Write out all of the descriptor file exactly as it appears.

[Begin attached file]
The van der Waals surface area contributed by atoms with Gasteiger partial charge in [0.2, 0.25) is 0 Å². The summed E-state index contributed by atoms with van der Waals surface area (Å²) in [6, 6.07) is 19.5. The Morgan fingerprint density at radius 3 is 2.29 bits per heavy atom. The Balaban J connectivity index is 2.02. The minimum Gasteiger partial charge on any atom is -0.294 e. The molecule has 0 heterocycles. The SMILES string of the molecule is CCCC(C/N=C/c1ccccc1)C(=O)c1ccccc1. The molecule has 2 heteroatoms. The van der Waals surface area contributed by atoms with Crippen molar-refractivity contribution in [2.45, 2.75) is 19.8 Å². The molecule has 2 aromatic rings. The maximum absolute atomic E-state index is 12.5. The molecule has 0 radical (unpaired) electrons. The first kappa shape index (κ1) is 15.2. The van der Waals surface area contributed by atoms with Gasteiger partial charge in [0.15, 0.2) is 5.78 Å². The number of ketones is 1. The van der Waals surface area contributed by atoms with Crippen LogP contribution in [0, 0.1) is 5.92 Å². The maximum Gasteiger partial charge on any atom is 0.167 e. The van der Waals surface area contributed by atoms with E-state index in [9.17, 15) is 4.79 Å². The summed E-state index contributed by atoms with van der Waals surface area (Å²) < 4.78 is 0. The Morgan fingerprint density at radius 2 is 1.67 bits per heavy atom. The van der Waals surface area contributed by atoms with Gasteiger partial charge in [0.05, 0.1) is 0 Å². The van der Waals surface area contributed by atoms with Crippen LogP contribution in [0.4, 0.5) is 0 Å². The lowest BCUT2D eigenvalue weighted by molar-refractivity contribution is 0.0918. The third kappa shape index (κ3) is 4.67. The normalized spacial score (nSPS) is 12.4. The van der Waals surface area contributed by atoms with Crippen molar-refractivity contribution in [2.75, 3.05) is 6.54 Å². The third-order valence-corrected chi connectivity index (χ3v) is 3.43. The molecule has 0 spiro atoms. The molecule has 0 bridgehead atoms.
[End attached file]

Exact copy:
The van der Waals surface area contributed by atoms with Gasteiger partial charge in [0.2, 0.25) is 0 Å². The summed E-state index contributed by atoms with van der Waals surface area (Å²) in [6, 6.07) is 19.5. The Morgan fingerprint density at radius 3 is 2.29 bits per heavy atom. The Balaban J connectivity index is 2.02. The minimum Gasteiger partial charge on any atom is -0.294 e. The molecule has 0 heterocycles. The SMILES string of the molecule is CCCC(C/N=C/c1ccccc1)C(=O)c1ccccc1. The molecule has 2 heteroatoms. The van der Waals surface area contributed by atoms with Crippen molar-refractivity contribution in [2.45, 2.75) is 19.8 Å². The molecule has 2 aromatic rings. The maximum absolute atomic E-state index is 12.5. The molecule has 0 radical (unpaired) electrons. The first kappa shape index (κ1) is 15.2. The van der Waals surface area contributed by atoms with Gasteiger partial charge in [0.15, 0.2) is 5.78 Å². The number of ketones is 1. The van der Waals surface area contributed by atoms with Crippen LogP contribution in [0, 0.1) is 5.92 Å². The maximum Gasteiger partial charge on any atom is 0.167 e. The van der Waals surface area contributed by atoms with E-state index in [9.17, 15) is 4.79 Å². The summed E-state index contributed by atoms with van der Waals surface area (Å²) < 4.78 is 0. The Morgan fingerprint density at radius 2 is 1.67 bits per heavy atom. The van der Waals surface area contributed by atoms with Gasteiger partial charge in [0.05, 0.1) is 0 Å². The van der Waals surface area contributed by atoms with Crippen LogP contribution in [0.4, 0.5) is 0 Å². The lowest BCUT2D eigenvalue weighted by molar-refractivity contribution is 0.0918. The third kappa shape index (κ3) is 4.67. The normalized spacial score (nSPS) is 12.4. The van der Waals surface area contributed by atoms with Crippen molar-refractivity contribution in [2.75, 3.05) is 6.54 Å². The third-order valence-corrected chi connectivity index (χ3v) is 3.43. The molecule has 0 spiro atoms. The molecule has 0 bridgehead atoms.